Before Catherine Cahill became an arts administrator, she was a performer studying cello at Temple University.
She was also a fan.
“I would ride my bike out to hear the great concerts here in the summer,” said Cahill, sitting under the pavilion at the Mann. “I fell in love with the Mann back then. It was actually called the Robin Hood Dell West for the first couple of years when it was built here in 1976.”
When Cahill became president of the Mann in 2008 — after six years as president of the Brooklyn Philharmonic — both its advantages and the problems were well known.
“The experience is really special,” said Cahill. “It’s not like something you get in a typical concert hall where you go in, cross a threshold, sit in your seat, clap between movements. This is a very different experience. It’s relaxed. You can come in Bermuda shorts, sit on the lawn with wine, or sit up close. You’ve got birds chirping, wind blowing through trees. It’s really magical.”
The Mann has 4,500 seats under a gigantic pavilion, and another 4,800 just outside the roof, with more open lawn space spanning up the hill. Visitors can have the acoustics of an indoor hall, or the open-air above them, or recline under the summer sky.
Part of the problem are those same seats. The outdoor seating is small and cramped, installed at the urging of Live Nation, a former presenting partner, which insisted the venue needed more seats to stay competitive.
Since then, Cahill has learned that people don’t want more seats. They want more lawn.
“We have concerts here where we can’t accommodate the lawn at the level we would like to,” said Cahill. “People are too crowded.”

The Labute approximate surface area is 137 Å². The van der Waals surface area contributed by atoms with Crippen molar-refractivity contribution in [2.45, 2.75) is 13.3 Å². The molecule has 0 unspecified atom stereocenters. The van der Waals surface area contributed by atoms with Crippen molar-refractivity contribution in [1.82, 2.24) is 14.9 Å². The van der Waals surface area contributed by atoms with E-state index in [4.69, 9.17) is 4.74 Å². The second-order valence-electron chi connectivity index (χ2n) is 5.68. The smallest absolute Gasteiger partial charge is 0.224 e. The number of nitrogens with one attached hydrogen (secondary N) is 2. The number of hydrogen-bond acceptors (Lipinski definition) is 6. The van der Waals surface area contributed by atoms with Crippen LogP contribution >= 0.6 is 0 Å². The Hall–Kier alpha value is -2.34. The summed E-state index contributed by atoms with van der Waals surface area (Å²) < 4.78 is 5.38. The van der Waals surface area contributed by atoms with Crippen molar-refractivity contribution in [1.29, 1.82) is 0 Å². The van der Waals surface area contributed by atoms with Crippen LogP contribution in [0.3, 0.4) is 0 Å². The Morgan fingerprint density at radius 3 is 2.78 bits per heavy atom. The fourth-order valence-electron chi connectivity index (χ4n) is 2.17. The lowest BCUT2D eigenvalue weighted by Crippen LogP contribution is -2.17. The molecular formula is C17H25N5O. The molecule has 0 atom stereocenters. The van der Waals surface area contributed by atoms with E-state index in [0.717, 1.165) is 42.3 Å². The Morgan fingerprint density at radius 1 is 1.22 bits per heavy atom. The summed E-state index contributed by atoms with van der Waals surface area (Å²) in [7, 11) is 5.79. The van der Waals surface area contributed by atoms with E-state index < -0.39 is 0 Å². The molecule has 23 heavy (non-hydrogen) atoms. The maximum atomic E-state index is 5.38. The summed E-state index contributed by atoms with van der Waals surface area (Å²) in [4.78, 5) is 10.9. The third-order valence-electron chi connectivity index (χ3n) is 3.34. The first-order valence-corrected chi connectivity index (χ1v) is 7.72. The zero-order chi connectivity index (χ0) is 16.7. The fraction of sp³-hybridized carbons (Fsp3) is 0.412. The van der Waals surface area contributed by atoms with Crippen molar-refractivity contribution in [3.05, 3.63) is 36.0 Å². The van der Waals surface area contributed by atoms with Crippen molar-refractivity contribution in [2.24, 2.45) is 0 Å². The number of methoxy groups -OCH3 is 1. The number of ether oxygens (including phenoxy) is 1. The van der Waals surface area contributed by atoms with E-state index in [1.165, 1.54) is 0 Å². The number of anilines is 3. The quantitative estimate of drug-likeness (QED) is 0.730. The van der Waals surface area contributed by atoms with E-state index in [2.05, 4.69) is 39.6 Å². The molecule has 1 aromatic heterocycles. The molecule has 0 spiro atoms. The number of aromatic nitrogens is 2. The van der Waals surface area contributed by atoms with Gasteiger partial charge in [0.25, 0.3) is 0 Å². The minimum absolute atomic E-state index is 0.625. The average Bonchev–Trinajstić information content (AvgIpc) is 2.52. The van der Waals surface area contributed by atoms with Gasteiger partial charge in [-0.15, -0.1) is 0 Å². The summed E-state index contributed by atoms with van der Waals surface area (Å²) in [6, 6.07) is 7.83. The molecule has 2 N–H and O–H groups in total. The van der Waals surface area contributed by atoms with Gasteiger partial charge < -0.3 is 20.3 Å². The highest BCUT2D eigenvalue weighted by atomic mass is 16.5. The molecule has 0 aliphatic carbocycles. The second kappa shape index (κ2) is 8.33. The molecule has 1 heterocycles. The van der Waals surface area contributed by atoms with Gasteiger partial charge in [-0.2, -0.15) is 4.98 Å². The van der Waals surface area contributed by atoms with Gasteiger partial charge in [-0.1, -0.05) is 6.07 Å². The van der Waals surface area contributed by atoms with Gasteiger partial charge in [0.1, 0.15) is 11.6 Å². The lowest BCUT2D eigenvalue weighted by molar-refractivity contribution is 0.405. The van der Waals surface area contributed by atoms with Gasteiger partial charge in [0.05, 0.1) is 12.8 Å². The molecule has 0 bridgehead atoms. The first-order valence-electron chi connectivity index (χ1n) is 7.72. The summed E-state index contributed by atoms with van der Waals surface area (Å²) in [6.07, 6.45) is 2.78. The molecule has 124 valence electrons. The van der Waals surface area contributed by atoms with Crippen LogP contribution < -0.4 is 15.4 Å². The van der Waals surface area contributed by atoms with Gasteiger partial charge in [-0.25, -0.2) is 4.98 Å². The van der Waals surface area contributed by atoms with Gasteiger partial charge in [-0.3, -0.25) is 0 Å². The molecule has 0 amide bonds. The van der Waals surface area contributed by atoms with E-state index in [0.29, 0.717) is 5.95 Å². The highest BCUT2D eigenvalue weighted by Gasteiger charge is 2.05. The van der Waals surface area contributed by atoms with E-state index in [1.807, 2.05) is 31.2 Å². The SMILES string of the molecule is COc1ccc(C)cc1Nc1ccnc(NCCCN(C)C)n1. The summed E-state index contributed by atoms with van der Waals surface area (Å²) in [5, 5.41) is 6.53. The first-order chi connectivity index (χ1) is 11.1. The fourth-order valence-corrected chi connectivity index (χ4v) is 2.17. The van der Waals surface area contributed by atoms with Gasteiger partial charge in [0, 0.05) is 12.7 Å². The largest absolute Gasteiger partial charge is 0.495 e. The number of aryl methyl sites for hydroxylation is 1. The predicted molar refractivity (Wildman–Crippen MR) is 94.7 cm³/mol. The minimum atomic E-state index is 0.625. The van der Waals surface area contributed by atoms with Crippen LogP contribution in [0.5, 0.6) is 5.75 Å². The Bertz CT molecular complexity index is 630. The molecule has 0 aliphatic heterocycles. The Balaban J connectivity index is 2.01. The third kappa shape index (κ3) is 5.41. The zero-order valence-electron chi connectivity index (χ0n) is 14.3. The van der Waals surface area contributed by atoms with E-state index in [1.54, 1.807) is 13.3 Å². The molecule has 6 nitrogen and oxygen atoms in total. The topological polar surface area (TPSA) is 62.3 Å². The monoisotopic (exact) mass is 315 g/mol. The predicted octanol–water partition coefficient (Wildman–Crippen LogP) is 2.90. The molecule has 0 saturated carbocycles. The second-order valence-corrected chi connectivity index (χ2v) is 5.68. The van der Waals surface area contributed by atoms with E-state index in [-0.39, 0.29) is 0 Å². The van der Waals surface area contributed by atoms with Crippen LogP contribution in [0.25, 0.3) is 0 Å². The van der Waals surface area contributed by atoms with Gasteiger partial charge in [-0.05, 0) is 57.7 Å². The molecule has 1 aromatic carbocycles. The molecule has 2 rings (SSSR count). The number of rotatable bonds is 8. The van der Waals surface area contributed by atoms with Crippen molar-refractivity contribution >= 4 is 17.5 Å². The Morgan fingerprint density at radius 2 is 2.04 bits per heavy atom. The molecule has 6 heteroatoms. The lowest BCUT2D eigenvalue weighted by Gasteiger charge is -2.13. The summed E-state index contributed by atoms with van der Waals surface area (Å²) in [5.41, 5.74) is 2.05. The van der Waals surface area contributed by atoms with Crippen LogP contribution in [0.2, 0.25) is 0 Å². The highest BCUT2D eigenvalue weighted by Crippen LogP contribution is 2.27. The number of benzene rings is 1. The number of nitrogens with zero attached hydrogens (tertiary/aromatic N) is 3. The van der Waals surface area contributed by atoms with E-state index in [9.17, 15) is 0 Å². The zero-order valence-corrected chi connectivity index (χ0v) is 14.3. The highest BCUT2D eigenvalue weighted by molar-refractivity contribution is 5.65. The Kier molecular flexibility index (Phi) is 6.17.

When Cahill arrived four years ago, she inherited a 2001 strategic plan to improve the facility and expand its footprint. The box office, entrance plaza, and VIP areas have been revamped; now the expansion commences.
As soon as the current concert season wraps in October, the Mann Center will begin a dramatic makeover. All of those 4,800 outdoor terrace seats will be torn out, replaced by just 2,000 more spacious seats. The remaining space — several thousand square feet — will be become open grass. High-definition video screens will be installed for outdoor viewing.
Work will also commence on a 3.5-acre expansion just above that lawn, on top of the hill boasting one of the best views of the city skyline. Currently there are bathrooms, concessions, half of a traffic turn-around (Fairmount Park foliage absorbed the other half), and a forgotten statue by American sculptor Daniel Chester French (the creator of the Lincoln Memorial).
This is where the new Skyline Stage will be built. The secondary stage will be smaller than the pavilion stage, and will have no seating at all. Concert-goers will be expected to sit on the grass, bring a blanket, or stand. Cahill expects to attract younger audiences who are accustomed to the nightclub experience of standing in front of the stage.
“There’s a real possibility that there is a different type of audience that will want to come to the Mann and enjoy this sylvan setting with skylines to die for,” said Cahill.
Staging an experiment
That notion was put to the test in July, when a temporary Skyline Stage was erected for two concerts by the Icelandic art-rock band, Sigur Ros. As an experimental run, Cahill wanted to see how load-in would happen, where the emergency vehicles would go, how to accommodate food trucks, and how many people could comfortably populate the lawn.
For the most part, the gamble paid off. About 5,000 people came to each show, many who had never been to the Mann before.
Wesley Baughman lives in Johnson City, Tennessee, a 10-hour drive from Philadelphia. He and his wife happily made the trip just to see their favorite band.
“If I had in my mind some way to see Sigur Ros, this is something really, really close to how I would want it to be,” said Baughman, reclining on a blanket underneath a copse of trees. “It’s really, really nice. It’s peaceful, serene.”
A permanent Skyline Stage is expected to be finished in time for the 2013 summer season.